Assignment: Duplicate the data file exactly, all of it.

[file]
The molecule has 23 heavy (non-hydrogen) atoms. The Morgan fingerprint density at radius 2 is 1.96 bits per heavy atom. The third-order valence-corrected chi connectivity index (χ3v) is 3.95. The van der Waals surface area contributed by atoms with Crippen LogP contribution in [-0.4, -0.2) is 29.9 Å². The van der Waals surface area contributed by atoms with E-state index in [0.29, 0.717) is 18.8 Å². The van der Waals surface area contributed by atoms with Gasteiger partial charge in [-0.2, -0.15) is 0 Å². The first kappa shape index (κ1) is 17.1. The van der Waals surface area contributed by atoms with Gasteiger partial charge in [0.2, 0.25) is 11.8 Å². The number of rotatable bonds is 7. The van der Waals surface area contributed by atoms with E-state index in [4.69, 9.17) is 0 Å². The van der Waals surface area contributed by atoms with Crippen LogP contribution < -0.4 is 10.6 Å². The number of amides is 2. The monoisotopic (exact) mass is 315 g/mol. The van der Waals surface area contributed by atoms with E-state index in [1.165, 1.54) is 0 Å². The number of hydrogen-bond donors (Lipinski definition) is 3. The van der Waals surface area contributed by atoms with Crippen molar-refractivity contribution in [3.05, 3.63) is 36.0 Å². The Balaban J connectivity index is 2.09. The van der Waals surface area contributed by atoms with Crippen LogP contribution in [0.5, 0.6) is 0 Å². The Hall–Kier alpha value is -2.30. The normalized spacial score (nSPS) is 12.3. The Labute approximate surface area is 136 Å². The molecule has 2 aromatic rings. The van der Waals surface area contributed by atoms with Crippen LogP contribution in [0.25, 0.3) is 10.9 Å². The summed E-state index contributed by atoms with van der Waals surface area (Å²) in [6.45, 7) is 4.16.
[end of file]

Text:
The molecule has 23 heavy (non-hydrogen) atoms. The Morgan fingerprint density at radius 2 is 1.96 bits per heavy atom. The third-order valence-corrected chi connectivity index (χ3v) is 3.95. The van der Waals surface area contributed by atoms with Crippen LogP contribution in [-0.4, -0.2) is 29.9 Å². The van der Waals surface area contributed by atoms with E-state index in [0.29, 0.717) is 18.8 Å². The van der Waals surface area contributed by atoms with Gasteiger partial charge in [-0.2, -0.15) is 0 Å². The first kappa shape index (κ1) is 17.1. The van der Waals surface area contributed by atoms with Gasteiger partial charge in [0.2, 0.25) is 11.8 Å². The number of rotatable bonds is 7. The van der Waals surface area contributed by atoms with E-state index in [4.69, 9.17) is 0 Å². The van der Waals surface area contributed by atoms with Crippen LogP contribution < -0.4 is 10.6 Å². The number of amides is 2. The monoisotopic (exact) mass is 315 g/mol. The van der Waals surface area contributed by atoms with E-state index in [1.165, 1.54) is 0 Å². The number of hydrogen-bond donors (Lipinski definition) is 3. The van der Waals surface area contributed by atoms with Crippen molar-refractivity contribution in [3.05, 3.63) is 36.0 Å². The Balaban J connectivity index is 2.09. The van der Waals surface area contributed by atoms with Crippen LogP contribution in [0.5, 0.6) is 0 Å². The Hall–Kier alpha value is -2.30. The normalized spacial score (nSPS) is 12.3. The Labute approximate surface area is 136 Å². The molecule has 2 aromatic rings. The van der Waals surface area contributed by atoms with Crippen LogP contribution in [0.25, 0.3) is 10.9 Å². The summed E-state index contributed by atoms with van der Waals surface area (Å²) in [6.45, 7) is 4.16.